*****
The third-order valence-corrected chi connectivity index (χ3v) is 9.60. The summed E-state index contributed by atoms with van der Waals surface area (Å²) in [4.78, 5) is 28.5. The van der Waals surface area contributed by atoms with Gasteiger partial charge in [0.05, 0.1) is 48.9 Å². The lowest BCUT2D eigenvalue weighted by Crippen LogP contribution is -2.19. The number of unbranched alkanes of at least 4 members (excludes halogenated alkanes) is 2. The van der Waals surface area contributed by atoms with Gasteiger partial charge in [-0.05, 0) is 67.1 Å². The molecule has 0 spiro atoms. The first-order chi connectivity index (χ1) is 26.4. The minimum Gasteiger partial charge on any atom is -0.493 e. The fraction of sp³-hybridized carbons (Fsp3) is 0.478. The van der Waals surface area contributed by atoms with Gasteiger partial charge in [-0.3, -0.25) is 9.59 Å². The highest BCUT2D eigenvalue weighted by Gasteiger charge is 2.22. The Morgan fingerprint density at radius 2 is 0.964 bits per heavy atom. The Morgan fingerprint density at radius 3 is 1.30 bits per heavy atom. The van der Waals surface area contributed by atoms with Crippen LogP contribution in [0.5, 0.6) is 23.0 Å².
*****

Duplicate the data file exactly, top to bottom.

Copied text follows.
The third-order valence-corrected chi connectivity index (χ3v) is 9.60. The summed E-state index contributed by atoms with van der Waals surface area (Å²) in [4.78, 5) is 28.5. The van der Waals surface area contributed by atoms with Gasteiger partial charge in [0.05, 0.1) is 48.9 Å². The lowest BCUT2D eigenvalue weighted by Crippen LogP contribution is -2.19. The number of unbranched alkanes of at least 4 members (excludes halogenated alkanes) is 2. The van der Waals surface area contributed by atoms with Gasteiger partial charge in [-0.05, 0) is 67.1 Å². The molecule has 0 spiro atoms. The first-order chi connectivity index (χ1) is 26.4. The minimum Gasteiger partial charge on any atom is -0.493 e. The fraction of sp³-hybridized carbons (Fsp3) is 0.478. The van der Waals surface area contributed by atoms with Gasteiger partial charge in [-0.3, -0.25) is 9.59 Å². The highest BCUT2D eigenvalue weighted by Gasteiger charge is 2.22. The Morgan fingerprint density at radius 2 is 0.964 bits per heavy atom. The Morgan fingerprint density at radius 3 is 1.30 bits per heavy atom. The van der Waals surface area contributed by atoms with Crippen LogP contribution in [0.5, 0.6) is 23.0 Å².